We have to come to grips with these tendencies in order for the fullness of grace to flow through us. Contemplative prayer fosters the healing of these wounds. In psychoanalysis the patient relives traumatic experiences of the past and in doing so, integrates them into a healthy pattern of life. If you are faithful to the daily practice of contemplative prayer, these psychic wounds will be healed without your being retraumatized. After you have been doing this prayer for some months, you will experience the emergence of certain forceful and emotionally charged thoughts. They don't normally reveal some traumatic experience in early life or some unresolved problem in your present life. They simply emerge as thoughts that arise with a certain force or that put you in a depressed mood for a few hours or days. Such thoughts are of great value from the perspective of human growth even though you may feel persecuted by them during the whole time of prayer.
When the unloading of the unconscious begins in earnest, many people feel that they are going backwards, that contemplative prayer is just impossible for them because all they experience when they start to pray is an unending flow of distractions. Actually, there are no distractions in contemplative prayer unless you really want to be distracted or if you get up and leave. Hence, it doesn't matter how many thoughts you have. Their number and nature have no effect whatever on the genuineness of your prayer If your prayer were on the level of thinking, thoughts that were extraneous to your reflections would indeed be distracting. But contemplative prayer is not on the level of thinking. It is consenting with your will to God's Presence in pure faith.
Emotionally charged thoughts are the chief way that the unconscious has of expelling chunks of emotional junk. In this way, without your perceiving it, a great many emotional conflicts that are hidden in your unconscious and affecting your decisions more than you realize are being resolved. As a consequence, over a period of time you will feel a greater sense of well-being and inner freedom. The very thoughts that you lament while in prayer are freeing the psyche from the damage that has accumulated in your nervous system over a lifetime. In this prayer both thoughts and silence have an important role to play.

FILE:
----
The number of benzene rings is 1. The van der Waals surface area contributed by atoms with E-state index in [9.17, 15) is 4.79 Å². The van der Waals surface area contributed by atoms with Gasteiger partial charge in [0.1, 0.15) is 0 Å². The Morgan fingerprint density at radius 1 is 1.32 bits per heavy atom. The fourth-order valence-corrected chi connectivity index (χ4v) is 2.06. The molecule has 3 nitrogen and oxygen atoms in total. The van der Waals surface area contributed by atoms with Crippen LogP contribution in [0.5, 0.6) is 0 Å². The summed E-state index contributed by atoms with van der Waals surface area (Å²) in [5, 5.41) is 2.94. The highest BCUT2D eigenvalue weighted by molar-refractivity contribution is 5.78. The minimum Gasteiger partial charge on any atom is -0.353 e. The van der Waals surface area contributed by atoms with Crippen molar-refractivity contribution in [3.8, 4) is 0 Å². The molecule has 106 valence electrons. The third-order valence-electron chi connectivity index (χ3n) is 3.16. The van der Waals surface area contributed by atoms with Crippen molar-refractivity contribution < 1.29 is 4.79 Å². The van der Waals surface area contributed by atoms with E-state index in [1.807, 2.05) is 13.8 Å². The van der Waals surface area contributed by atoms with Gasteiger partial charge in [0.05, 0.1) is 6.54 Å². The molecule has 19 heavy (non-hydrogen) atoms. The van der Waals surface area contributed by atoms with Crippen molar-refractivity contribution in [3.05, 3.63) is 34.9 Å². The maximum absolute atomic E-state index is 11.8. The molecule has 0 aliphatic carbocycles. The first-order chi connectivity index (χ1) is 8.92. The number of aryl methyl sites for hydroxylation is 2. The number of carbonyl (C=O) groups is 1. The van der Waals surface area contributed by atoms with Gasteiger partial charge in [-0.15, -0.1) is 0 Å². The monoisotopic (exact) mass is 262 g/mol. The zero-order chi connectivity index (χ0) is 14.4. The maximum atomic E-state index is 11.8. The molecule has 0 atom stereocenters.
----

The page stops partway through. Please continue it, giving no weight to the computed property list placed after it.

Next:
To use a clumsy simile, in tenement houses where the garbage collection is unreliable, some tenants use the bathroom to store the garbage: If you want to take a bath, the first thing you have to do is empty out the junk. A similar procedure holds in this prayer When we commit ourselves to the spiritual journey, the first thing the Spirit does is start removing the emotional junk inside of us. He wishes to fill us completely and to transform our entire body-spirit organism into a flexible instrument of divine love. But as long as we have obstacles in us, some of which we are not even aware, he can't fill us to capacity In his love and zeal he begins to clean out the tub. One means by which he does this is by means of the passive purification initiated by the dynamic of contemplative prayer.
Centering prayer, insofar as it puts us at God's disposal, is a kind of request that He take our purification in hand. It takes courage to face up to the process of self knowledge, but it is the only way of getting in touch with our true identity and ultimately with our true Self. When you feel bored, restless, and that anything would be better than just sitting still and being battered by thoughts, stay there anyhow. It's like being out in the rain without an umbrella and getting drenched to the skin. There is no use groaning because you didn't bring your umbrella. The best approach is simply to be willing to be doused by the torrent of your thoughts. Say, "I am going to get wet," and enjoy the rain. Before you reflect on whether a particular period of prayer is going well, you are having a good period of prayer. After you reflect, it is not so good. If you are drenched with thoughts and can't do anything about it, acquiesce to the fact that that's the way it is for today. The less you wiggle and scream, the sooner the work can be done. Tomorrow or a few days from now will be better. The capacity to accept what comes down the stream of consciousness is an essential part of the discipline. Cultivate a neutral attitude toward the psychological content of your prayer. Then it won't bother you whether you have thoughts. Offer your powerlessness to God and wait peacefully in His Presence. All thoughts pass if you wait long enough.
Continued Next Week . . .
More information can be obtained by reading the book Open Mind Open Heart by Fr. Thomas Keating. It is offered in our Bookstore.